vicksburg michigan views



Part of the VICKSBURG HISTORY website

Property of the Vicksburg Historical Society

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A combination view postcard of Vicksburg sites: the high school, the depot, Sunset Lake, and the Sunset Lake water lilies.

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Table of Contents





Historic Village - STRONG SCHOOL







Vicksburg in Photographs

Street Views





Kalamazoo County USGenWeb Site

The historical notes in these pages were provided by Maggie Snyder

See more old pictures of Vicksburg in the VICKSBURG HISTORY AND BIOGRAPHY pages


S. D. Joy and William Koons, who bought Joy's photography business in 1907, were both exceptionally talented photographers who left behind them a large legacy of wonderful views of early businesses, street scenes and individuals. Following is a story Maggie Snyder wrote about our early photographers for the Vicksburg Commercial:

Thanks to photography, We can picture early Vicksburg

by Maggie Snyder

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Below the Dam, 1909

If your family is anything like mine, you have literally hundreds of photographs, including priceless shots of now-deceased family members along with a good selection of faceless feet and body-less heads. In this age of instant photographs, throw-away cameras and digital images stored on computers, it?s hard to imagine a time when every detail of life wasn?t automatically captured on film. It?s also easy to forget that someday our own casual photographs will actually provide a historical record of  our life and times for future generations? that is, IF someone remembered to write names and dates on the back.   

Because early picture-taking involved complicated and expensive equipment and procedures, it was a job for the professional. Early photographs of Vicksburg and its residents were taken by a handful of local craftsmen. And it is the work of these men, Campbell, Dorrance, Van Hooser, Brink, Corwin, Watson, Clark, Joy and Koons, which provides us with our only clues to what Vicksburg and its people actually looked like a hundred years and more ago.   

The term ?photography? is Greek for ?writing with light?. Sir John Herschel popularized it in 1839 in a speech he made to the Royal Society of London in which he introduced the concept of photography to the world. But it wasn?t until Louis Daguerre refined the work of several other men, resulting in the production of the first permanent images, that photography appeared to have a real future. 

While Daguerre?s method, called the Daguerreotype, produced a photographic image on a metal plate which could not be duplicated, by 1857 portrait studios, parlors and galleries boomed with business and everyone was asking the question, ?Have you been taken yet??   

Advances in technology came quickly, with experiments using egg whites, gun cotton (cellulose nitrate), and alcohol to produce images on tin or glass plates. These advances opened new doors, not only technically, but socially as well. Victorian society suddenly went photo crazy. Everyone and everything became suitable subject matter for the professional photographer, as the public became more and more enthralled with the idea of capturing on a plate, and later on paper, the faces and activities of everyday life. While most people probably viewed having portraits taken of one?s family members, house or street as simply a fun, fashionable thing to do, the resulting photographs have provided a most accurate glimpse into the lives of our ancestors.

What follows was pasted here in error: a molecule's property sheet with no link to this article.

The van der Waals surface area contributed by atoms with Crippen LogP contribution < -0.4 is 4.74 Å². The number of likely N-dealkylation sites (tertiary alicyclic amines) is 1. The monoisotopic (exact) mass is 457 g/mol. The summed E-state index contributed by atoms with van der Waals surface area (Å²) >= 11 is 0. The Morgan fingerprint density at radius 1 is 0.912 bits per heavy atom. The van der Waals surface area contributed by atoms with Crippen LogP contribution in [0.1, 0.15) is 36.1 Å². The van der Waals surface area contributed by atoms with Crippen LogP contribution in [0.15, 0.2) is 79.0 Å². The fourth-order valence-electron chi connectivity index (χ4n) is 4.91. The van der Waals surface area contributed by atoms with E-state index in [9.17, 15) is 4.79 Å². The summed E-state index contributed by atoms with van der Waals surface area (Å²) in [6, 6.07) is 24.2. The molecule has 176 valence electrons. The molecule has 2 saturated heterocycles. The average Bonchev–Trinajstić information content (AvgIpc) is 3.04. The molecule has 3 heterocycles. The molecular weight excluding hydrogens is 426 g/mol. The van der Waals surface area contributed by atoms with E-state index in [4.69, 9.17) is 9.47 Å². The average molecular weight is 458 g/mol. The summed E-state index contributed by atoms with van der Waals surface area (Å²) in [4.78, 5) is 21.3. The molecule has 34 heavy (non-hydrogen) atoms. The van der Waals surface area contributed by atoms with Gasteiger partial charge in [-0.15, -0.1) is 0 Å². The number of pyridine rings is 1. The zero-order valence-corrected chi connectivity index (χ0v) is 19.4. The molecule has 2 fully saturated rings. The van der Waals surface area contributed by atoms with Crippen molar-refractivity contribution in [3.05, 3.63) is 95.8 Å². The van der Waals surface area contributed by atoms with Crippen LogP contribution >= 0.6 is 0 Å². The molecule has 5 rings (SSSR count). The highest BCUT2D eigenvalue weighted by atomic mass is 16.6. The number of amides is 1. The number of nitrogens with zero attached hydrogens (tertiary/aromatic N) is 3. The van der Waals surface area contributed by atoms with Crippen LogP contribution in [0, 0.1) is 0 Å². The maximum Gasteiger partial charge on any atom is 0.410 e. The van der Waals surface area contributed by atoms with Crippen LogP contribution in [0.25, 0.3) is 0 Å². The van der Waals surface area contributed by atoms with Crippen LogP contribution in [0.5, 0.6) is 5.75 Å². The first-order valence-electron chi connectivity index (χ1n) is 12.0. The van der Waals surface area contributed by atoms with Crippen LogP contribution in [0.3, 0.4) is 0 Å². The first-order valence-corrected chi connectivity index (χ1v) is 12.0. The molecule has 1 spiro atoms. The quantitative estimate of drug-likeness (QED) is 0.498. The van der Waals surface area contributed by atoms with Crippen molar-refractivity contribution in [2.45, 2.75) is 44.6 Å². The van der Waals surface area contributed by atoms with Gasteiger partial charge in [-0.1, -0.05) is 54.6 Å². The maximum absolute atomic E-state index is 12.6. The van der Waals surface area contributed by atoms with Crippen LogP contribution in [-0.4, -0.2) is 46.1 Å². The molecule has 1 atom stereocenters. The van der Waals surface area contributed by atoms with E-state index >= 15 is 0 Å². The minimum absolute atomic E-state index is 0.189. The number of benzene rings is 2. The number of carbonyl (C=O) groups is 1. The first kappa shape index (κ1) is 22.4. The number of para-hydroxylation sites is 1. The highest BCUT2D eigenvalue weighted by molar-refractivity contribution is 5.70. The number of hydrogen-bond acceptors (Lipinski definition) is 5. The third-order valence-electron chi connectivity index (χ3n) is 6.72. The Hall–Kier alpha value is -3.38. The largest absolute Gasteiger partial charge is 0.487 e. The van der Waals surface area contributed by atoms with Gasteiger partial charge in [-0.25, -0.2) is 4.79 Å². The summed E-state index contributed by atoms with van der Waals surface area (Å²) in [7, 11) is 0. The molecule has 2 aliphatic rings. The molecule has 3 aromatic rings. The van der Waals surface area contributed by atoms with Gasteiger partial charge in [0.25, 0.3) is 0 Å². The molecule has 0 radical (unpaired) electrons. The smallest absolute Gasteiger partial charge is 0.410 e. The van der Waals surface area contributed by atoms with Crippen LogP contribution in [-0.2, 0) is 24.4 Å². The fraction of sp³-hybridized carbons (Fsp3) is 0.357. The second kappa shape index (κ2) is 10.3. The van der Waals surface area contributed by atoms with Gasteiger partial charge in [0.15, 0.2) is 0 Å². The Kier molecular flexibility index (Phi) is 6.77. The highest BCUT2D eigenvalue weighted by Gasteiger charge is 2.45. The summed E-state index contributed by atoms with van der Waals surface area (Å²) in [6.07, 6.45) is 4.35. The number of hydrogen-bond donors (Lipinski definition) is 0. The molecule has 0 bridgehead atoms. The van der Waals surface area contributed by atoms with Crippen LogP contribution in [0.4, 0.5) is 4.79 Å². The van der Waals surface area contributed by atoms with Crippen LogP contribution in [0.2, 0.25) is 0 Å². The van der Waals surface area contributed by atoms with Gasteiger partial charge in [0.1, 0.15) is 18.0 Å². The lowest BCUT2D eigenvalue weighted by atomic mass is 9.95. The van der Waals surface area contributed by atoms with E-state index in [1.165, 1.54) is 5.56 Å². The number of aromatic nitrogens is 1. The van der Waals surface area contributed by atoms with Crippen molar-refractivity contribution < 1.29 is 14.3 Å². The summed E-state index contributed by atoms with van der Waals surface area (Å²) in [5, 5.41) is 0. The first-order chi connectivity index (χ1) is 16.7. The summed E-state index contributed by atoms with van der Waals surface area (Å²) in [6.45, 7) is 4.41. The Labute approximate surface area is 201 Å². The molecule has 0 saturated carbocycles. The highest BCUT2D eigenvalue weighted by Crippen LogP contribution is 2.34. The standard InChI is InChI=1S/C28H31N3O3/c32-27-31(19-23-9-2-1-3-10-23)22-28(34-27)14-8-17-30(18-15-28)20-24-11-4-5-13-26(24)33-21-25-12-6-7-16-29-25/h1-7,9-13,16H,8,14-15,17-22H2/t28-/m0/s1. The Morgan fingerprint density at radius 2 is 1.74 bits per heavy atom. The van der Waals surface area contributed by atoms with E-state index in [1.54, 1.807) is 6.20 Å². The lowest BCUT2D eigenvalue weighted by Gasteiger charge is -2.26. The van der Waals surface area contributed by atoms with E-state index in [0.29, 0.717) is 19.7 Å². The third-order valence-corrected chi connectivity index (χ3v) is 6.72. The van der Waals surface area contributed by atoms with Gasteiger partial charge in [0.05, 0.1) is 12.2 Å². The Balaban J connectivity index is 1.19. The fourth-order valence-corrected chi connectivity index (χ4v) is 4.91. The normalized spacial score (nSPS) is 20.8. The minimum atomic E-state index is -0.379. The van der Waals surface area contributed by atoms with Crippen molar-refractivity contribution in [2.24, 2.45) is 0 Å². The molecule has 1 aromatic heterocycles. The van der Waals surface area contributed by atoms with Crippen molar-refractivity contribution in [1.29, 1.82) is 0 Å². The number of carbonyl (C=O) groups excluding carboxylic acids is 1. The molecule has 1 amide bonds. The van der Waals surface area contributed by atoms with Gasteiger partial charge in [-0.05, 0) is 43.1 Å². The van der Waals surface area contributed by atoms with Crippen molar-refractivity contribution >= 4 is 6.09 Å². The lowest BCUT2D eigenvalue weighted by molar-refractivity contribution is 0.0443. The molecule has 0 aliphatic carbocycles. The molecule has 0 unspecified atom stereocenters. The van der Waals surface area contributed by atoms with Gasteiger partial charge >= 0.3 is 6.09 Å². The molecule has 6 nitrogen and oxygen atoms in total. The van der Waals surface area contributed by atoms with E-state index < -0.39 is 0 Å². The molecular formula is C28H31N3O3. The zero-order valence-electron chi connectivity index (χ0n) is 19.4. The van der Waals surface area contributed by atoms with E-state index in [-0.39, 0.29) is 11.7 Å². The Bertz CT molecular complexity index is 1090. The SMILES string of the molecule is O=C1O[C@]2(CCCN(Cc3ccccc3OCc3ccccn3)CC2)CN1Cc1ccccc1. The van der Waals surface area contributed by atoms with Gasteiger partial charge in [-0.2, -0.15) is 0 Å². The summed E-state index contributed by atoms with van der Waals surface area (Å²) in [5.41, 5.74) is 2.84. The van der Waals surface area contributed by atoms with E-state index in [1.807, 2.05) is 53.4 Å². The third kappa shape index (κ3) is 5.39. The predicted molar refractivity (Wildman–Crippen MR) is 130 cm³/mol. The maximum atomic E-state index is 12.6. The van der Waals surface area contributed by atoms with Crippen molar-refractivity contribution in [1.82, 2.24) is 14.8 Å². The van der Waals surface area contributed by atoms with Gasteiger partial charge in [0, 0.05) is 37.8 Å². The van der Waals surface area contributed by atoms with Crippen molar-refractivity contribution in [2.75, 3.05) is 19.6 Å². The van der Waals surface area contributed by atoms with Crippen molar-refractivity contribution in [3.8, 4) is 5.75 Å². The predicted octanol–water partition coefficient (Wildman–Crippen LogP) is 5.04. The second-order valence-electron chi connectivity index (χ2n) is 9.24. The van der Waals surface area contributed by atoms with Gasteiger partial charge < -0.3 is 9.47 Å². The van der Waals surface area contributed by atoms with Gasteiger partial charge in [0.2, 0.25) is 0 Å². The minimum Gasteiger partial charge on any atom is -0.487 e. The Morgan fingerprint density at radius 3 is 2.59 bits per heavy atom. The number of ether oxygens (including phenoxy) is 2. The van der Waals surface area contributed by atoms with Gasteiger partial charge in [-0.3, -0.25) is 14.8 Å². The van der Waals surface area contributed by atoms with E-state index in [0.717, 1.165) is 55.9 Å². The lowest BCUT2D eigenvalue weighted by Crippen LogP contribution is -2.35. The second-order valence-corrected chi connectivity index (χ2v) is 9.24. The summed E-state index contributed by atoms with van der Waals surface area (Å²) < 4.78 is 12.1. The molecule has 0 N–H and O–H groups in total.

The Vicksburg area has been home to a number of photographers through the years, beginning at least as early as the 1870?s. Clarissa Richardson wrote to her brother in 1871 about a neighbor?s wish to have a child?s ?likeness? copied, noting ??there is a good artist here now?.  Photographers were routinely referred to as ?artists?. There was something mysterious and magical about the whole process, and it was something only trained people could do. Many of them, in fact, were true artists, skillfully costuming and composing their subjects with props and backdrops, much as a painter arranges a still life to be captured on canvas. 

A photographer?s work would have been almost exclusively portraits of individuals, taken in his studio. Many photographic studios of this time were set up on the roof of a building, as natural sunlight was necessary for proper exposure. The sitter was placed in an elegant, fashionable chair, and his head was secured in a clamp to prevent movement. Exposure times were about one minute long, during which time the subject had to sit still and blink as little as possible. This accounts for the fact that so many early pictures make the subjects appear as though they were stiffly staring into the camera ? they were. No one ever smiled for their picture, either. Just imagine trying to hold a natural-looking smile for a minute or more without moving. For all these reasons, photographing children was especially difficult, and most photographers charged more for pictures including children.